TaoSen provides various cupping therapies as part of or separate from other treatments.           Including:

Ba' Guan (flame cupping)

Suction Pump Cupping

Herbal Infused Bamboo Cupping

Russian Cupping Massage

Soft Cupping

Facial Cupping


Cupping Therapy

 Cupping is a traditional therapy that remains favoured by millions of people throughout the world because it is a time-honoured, safe, comfortable and effective treatment for many health disorders. For practitioners, cupping requires only simple and inexpensive instruments, is time and energy efficient and achieves excellent results. Cupping is usually performed by introducing heat into a glass cup or similar object and placing it immediately on the skin. The vacuum created produces a suction effect that increases blood circulation to the local area, relaxes muscle tissue and releases the factors causing pain. Another popular method is to withdraw the air from inside the cup with a suction pump.

 Traditional practice and experience recognises the ability of cupping to move vital energy and correct internal imbalances, as well as to clear the effects of external injury and climatic influences such as wind and cold. This therapeutic method has been practised by both medically trained and household practitioners in most parts of the world for thousands of years. Cupping is a universal therapy. It has been and continues to be practiced in every culture throughout the world.

 North American natives and Africans used buffalo horns as cupping vessels and women healers in villages throughout Europe and Russia continue the practice of cupping on relatives and neighbours and pass down their knowledge as a family tradition. In present day Vietnam, cupping is commonly seen in clinics, in homes and at roadside stops, while in China much research has been carried out on cupping and the practice is a mainstay of government-sponsored hospitals of traditional Chinese medicine (TCM).


The Discolourations/Marks left by the Cups

 or 'When a 'Bruise' is not a Bruise!' What do they represent?

 A common and unfortunate misconception concerning cupping is the misinterpretation of the marks - those round circles you can see in the above photo taken at a temple in Vietnam - that often appear during and after a cupping treatment. These are not satisfactorily explained as bruises, and therefore should not be referred to as 'cupping bruises'.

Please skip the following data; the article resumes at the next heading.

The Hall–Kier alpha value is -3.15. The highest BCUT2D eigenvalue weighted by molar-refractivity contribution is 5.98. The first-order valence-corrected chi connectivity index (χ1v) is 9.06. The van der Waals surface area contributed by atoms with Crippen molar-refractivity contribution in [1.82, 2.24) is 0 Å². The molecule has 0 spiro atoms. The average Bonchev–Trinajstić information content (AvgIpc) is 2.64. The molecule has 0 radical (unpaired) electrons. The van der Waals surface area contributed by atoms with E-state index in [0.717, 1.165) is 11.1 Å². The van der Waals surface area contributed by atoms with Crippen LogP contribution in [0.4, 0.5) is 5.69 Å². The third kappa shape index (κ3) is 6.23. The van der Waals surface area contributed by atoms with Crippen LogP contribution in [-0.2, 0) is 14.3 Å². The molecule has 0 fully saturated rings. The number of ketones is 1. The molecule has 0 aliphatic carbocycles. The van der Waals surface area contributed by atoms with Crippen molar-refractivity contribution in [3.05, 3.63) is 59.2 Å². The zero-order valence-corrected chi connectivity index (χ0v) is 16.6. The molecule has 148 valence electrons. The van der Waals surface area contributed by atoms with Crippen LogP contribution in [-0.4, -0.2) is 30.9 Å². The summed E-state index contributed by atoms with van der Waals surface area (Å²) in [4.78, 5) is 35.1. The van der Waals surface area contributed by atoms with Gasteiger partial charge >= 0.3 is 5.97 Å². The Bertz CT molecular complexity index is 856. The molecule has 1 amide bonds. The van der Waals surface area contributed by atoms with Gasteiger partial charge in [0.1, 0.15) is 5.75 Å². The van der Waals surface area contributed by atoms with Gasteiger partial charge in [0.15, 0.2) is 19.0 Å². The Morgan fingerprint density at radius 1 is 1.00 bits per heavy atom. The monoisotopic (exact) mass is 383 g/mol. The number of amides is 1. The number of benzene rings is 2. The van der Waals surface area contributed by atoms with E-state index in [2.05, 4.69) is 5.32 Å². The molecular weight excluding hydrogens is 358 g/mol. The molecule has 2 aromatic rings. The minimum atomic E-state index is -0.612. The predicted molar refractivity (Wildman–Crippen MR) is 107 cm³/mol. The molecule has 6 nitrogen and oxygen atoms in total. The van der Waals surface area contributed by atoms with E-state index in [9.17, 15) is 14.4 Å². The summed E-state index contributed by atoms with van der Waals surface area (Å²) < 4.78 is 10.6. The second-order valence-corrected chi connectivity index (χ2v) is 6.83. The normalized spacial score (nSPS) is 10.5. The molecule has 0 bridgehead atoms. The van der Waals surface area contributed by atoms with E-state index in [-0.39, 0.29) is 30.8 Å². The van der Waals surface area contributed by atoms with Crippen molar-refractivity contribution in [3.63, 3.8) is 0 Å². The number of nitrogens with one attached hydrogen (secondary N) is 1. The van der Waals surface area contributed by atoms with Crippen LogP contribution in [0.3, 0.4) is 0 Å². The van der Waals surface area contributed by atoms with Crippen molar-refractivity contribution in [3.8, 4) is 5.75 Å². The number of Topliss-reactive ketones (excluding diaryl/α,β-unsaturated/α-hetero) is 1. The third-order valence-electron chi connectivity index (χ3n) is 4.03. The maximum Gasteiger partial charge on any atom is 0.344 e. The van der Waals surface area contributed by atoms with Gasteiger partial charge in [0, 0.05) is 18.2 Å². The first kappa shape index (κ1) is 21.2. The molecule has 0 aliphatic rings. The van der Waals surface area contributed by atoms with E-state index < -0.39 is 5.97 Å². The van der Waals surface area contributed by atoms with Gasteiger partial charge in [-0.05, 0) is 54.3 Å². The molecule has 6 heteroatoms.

Rather they are 'discolourations' or 'marks' which only occur when the therapeutic cupping process has successfully drawn pathogenic factors to the skin surface. Usually also, within 24 hours, there is a very noticeable change and they are typically resolved in a few days. 'Bruising' is incorrect because it gives the impression that they result from a traumatic procedure. A handful of good explanations why they are not bruises include:

1. When we have a bruise (due to trauma), experience tells us that it is tender to touch. After proper cupping there is no such accompanying tenderness.

2. By definition, a bruise is the result of trauma cause by the impact of a flat surfaced object. This is certainly not the case with a hollow cupping vessel.

3. Many times cupping does not produce a show of discolouration.

4. Let us imagine a case where a cup has been placed on a part of the body and has produced a strong discolouration (maybe even a deep dark circle - inevitably when there is a long term problem). After that has resolved and another cup is reapplied at the same spot, the marking is typically only a half as 'ferocious' as the former time. Then again another application at that same location brings only a faint and barely coloured showing. Usually by the fourth treatment, no skin colour change is likely - even though each time the cup has been focussed on the same spot for the same duration and with the same force. Clearly a case where the internal unwanted pathogens/toxins have systematically been resolved.

5. In those parts of the world where cupping is a part of the national culture, and in those traditional medical systems and folk medical practices in which cupping is valued, the colourations have never been interpreted in a negative way. The same can be said for the practice of gua sha - another method that can produce colouration to the skin surface - though the kind of pathologic factor that gua sha releases to the surface is a different kind of disturbance known as sha.


Thanks to Bruce Bentley


The Australian School of Traditional Thai Massage

for the above descriptions